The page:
NDA Encourages Livestock Producers to be Mindful of Mycotoxin Levels in Grain
The Nebraska Department of Agriculture (NDA) is encouraging producers and feed manufacturers to be mindful of mycotoxin levels in corn being fed to livestock this winter. Mycotoxins are naturally occurring mold fungi that affects corn.
“Summer drought coupled with wet harvest conditions creates a high risk for mycotoxins to grow,” said NDA Director Steve Wellman. “Fortunately, we have not seen alarming concentrations of mycotoxins in Nebraska like our neighboring states, but it is important for producers to remain vigilant to help protect the safety and well-being of their livestock herds.”
NDA Animal and Plant Health inspectors collect corn samples at grain elevators across the state each year during harvest. The NDA laboratory tests the samples for mycotoxins, including aflatoxin and fumonisin, as part of a collaborative effort between NDA and the Food and Drug Administration (FDA).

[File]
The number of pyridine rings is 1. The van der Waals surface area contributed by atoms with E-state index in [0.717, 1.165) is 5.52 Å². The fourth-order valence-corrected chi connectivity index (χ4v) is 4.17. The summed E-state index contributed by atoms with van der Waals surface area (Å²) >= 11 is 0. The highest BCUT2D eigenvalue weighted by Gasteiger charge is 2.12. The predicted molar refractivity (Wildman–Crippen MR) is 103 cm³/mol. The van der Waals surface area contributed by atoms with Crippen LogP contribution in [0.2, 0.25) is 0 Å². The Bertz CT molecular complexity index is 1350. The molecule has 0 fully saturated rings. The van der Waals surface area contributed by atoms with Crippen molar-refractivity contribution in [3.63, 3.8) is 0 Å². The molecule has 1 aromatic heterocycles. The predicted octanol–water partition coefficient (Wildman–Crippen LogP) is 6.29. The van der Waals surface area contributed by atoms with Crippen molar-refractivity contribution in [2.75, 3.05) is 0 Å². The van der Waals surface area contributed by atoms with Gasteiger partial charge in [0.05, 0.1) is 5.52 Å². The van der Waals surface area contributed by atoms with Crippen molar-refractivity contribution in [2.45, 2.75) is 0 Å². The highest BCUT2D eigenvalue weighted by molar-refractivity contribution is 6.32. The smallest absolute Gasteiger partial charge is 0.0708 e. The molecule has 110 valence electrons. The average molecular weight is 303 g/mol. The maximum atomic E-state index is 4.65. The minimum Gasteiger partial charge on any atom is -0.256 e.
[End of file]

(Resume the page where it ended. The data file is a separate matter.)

Test results showed no detectable levels of aflatoxin, but did indicate an increased presence of fumonisin in several of the samples.
Livestock fed feedstuffs with a high enough concentration of fumonisin can cause harm or even death. The most susceptible animals include horses, rabbits and swine. Cattle and poultry seem to have a higher tolerance for fumonisin. The FDA has established safe feeding recommendations for grains containing significant levels of fumonisin.
CropWatch Note: Nebraska Extension has three publications relative to this topic:
- Understanding Fungal (Mold) Toxins (Mycotoxins) (G1513)
- Use of Feed Contaminated with Fungal (Mold) Toxins (Mycotoxins) (G1514)
- Sampling and Analyzing Feed for Fungal (Mold) Toxins (Mycotoxins) (G1515)
For a multi-state list of facilities, check out the USDA Official Agency Directory for the Federal Grain Inspection Service and other offices.